3. Convert this model into a computational model that can be executed by a computer. When doing this an important aspect is the choice of the programming language. The two main possibilities are: a general-purpose programming language or a special-purpose simulation language. More information about these languages can be found in the Execution chapter.
  4. The last step in this general algorithm is the analysis of the output of the computational model. By doing this you can fully understand the nature of the real system and also predict the output when variables of the model change.

On top of this algorithm we need to verify and validate the simulation model. We need to check if the computational model is consistent with the real system. This additional process is done iteratively over the steps in the general algorithm to ensure the quality of the simulation.


The execution of the computational model is one of the most important issues when dealing with simulations. Generally there are two beliefs about how to solve this issue.

“For any important large-scale real application we would write the programs in a standard general-purpose language, and avoid all the simulation languages we know." [2]

On the other hand: “we believe, in general, that a modeler would be prudent to give serious consideration to the use of a simulation package." [3]

General-purpose programming languages

Discrete-event simulation is a particular application of scientific computing. Therefore most general-purpose programming languages are suitable for solving discrete-event simulations. Nowadays C, C++ and Java are the most commonly used languages because of their popularity amongst all programmers. The main advantage of general-purpose programming languages is the flexibility and freedom they offer to programmers.

Special-purpose simulation languages or simulation languages

These simulation languages are specially build to solve simulation problems. They have built-in tools that offer many components of discrete-event simulations. The main advantage of simulation languages is the decrease in programming time. Another advantage is the use of animations. These animations make the models easier to understand. Some examples of simulation languages are: Simul8, ProModel and GPSS.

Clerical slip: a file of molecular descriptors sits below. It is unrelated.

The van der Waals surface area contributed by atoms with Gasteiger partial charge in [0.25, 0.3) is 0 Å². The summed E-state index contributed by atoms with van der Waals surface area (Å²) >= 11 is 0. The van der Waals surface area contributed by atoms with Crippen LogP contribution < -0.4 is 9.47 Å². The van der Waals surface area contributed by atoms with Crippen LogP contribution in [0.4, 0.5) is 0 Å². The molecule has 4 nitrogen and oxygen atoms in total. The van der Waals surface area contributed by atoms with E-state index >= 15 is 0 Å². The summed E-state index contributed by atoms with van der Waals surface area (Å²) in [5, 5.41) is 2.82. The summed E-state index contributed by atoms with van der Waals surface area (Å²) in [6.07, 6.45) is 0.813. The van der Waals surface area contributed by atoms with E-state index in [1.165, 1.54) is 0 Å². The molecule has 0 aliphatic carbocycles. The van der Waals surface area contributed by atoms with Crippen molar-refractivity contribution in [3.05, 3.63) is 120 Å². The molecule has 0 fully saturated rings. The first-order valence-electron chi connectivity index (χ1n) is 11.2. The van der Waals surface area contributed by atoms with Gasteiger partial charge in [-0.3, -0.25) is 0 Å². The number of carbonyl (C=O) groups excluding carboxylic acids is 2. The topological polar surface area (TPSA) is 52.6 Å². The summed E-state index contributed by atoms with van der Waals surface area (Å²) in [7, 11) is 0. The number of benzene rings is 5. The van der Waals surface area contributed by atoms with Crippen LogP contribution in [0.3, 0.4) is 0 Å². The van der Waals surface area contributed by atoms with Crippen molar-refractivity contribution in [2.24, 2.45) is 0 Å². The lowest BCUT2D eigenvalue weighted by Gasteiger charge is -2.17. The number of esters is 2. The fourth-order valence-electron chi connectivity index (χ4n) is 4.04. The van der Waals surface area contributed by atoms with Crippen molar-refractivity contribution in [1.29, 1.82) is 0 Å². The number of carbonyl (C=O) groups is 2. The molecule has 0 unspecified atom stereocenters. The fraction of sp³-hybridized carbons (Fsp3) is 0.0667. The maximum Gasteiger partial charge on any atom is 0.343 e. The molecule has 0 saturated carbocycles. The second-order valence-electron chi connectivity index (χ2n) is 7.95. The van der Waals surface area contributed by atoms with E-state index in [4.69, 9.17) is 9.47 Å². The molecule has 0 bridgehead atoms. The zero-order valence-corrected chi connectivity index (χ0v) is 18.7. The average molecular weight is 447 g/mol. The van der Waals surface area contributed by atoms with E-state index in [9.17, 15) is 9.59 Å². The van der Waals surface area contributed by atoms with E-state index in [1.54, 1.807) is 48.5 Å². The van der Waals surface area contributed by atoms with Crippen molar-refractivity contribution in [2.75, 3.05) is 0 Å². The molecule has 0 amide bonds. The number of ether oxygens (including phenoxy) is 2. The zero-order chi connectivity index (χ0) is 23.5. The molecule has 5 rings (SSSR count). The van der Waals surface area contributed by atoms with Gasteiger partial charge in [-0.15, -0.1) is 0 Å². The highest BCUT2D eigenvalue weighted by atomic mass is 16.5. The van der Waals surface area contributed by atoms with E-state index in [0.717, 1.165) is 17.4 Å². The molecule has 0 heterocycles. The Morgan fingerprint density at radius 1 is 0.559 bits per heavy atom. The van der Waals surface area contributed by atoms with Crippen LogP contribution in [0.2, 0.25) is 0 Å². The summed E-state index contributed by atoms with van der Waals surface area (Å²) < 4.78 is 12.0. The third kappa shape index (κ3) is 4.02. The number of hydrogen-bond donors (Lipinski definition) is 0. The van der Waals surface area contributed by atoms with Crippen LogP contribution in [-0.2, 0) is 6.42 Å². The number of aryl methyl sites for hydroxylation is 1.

Real applications

Al lot of industries and economic sectors use simulations. A brief summary of some real life applications is given here.

  • In hospitals and healthcare in general, simulations are used for modeling waiting list of patients, modeling facility changes and bed planning.
  • Banks and financial service firms use discrete-event simulations for the modeling and simulation of their call centers and for the cash management of ATM’s.
  • The applications in logistics and transportation corporations are obvious: optimizing the material handling system, manpower planning and shipping strategies.
  • The public sector including the police and the army uses discrete-event simulations for the modeling of emergency cases and the engineering of criminal investigation process.

Solved example

Airline companies often have a telephone reservation system. In order to optimize this system we need to do a discrete-event simulation. The goal of this model is to simulate the effectiveness of the system with a different number of reservationists. The model can be described as follows:

The customers can only make a reservation by telephone, so all customers have to call on the phone. Customers will not hang up so a customer can wait an indefinite amount of time. There is an unlimited amount of costumers that can be waiting on the phone at the same time. A new customer will get a 9-seconds recorded message in case all the reservation employees are busy. There are M reservationists working to answer the customer’s reservation needs. The incoming calls follow an exponential distribution and occur at a rate of λ. Customers can have two types of requests. First of all a flight reservation that requires multiple-destinations with probability p and secondly a single-destination flight reservation with probability 1-p. The service time of a multiple-destination request follows a log-normal distribution with mean μ and standard deviation σ. The service time of a single-destination request follows a Weibull distribution with shape k and scale λ. The overall probability distribution of service time is a combined density function based on the probability and the distribution of the two options.